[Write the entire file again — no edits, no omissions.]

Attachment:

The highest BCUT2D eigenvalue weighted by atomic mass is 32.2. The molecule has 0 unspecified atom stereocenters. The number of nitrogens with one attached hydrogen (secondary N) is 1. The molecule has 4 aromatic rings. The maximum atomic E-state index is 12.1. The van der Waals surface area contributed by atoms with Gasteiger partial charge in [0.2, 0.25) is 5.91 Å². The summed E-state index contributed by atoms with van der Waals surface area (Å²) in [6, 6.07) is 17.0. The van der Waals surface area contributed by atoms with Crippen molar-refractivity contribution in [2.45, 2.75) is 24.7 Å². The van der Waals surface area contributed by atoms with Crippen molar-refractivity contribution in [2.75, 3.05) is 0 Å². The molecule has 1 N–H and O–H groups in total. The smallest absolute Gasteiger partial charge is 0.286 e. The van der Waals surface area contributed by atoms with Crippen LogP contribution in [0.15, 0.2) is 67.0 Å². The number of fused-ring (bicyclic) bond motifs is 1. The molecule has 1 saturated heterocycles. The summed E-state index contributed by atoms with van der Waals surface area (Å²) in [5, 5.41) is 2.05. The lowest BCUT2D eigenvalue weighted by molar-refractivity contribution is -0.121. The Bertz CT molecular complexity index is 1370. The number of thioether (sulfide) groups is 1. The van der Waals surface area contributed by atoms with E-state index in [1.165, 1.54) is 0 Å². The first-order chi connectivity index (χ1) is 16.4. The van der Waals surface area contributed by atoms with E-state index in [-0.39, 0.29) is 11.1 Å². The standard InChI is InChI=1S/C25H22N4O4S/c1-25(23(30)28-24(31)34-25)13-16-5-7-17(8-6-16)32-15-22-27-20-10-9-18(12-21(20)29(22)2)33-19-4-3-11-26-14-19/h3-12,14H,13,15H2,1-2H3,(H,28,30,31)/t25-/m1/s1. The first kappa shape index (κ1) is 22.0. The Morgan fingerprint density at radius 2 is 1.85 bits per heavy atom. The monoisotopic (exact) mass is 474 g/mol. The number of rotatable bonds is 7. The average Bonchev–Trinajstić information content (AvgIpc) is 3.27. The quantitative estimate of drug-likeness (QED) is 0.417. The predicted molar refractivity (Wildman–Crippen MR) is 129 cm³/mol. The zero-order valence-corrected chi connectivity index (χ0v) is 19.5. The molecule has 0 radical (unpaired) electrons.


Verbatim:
The highest BCUT2D eigenvalue weighted by atomic mass is 32.2. The molecule has 0 unspecified atom stereocenters. The number of nitrogens with one attached hydrogen (secondary N) is 1. The molecule has 4 aromatic rings. The maximum atomic E-state index is 12.1. The van der Waals surface area contributed by atoms with Gasteiger partial charge in [0.2, 0.25) is 5.91 Å². The summed E-state index contributed by atoms with van der Waals surface area (Å²) in [6, 6.07) is 17.0. The van der Waals surface area contributed by atoms with Crippen molar-refractivity contribution in [2.45, 2.75) is 24.7 Å². The van der Waals surface area contributed by atoms with Crippen molar-refractivity contribution in [2.75, 3.05) is 0 Å². The molecule has 1 N–H and O–H groups in total. The smallest absolute Gasteiger partial charge is 0.286 e. The van der Waals surface area contributed by atoms with Crippen LogP contribution in [0.15, 0.2) is 67.0 Å². The number of fused-ring (bicyclic) bond motifs is 1. The molecule has 1 saturated heterocycles. The summed E-state index contributed by atoms with van der Waals surface area (Å²) in [5, 5.41) is 2.05. The lowest BCUT2D eigenvalue weighted by molar-refractivity contribution is -0.121. The Bertz CT molecular complexity index is 1370. The number of thioether (sulfide) groups is 1. The van der Waals surface area contributed by atoms with E-state index in [1.165, 1.54) is 0 Å². The first-order chi connectivity index (χ1) is 16.4. The van der Waals surface area contributed by atoms with E-state index in [-0.39, 0.29) is 11.1 Å². The standard InChI is InChI=1S/C25H22N4O4S/c1-25(23(30)28-24(31)34-25)13-16-5-7-17(8-6-16)32-15-22-27-20-10-9-18(12-21(20)29(22)2)33-19-4-3-11-26-14-19/h3-12,14H,13,15H2,1-2H3,(H,28,30,31)/t25-/m1/s1. The first kappa shape index (κ1) is 22.0. The Morgan fingerprint density at radius 2 is 1.85 bits per heavy atom. The monoisotopic (exact) mass is 474 g/mol. The number of rotatable bonds is 7. The average Bonchev–Trinajstić information content (AvgIpc) is 3.27. The quantitative estimate of drug-likeness (QED) is 0.417. The predicted molar refractivity (Wildman–Crippen MR) is 129 cm³/mol. The zero-order valence-corrected chi connectivity index (χ0v) is 19.5. The molecule has 0 radical (unpaired) electrons.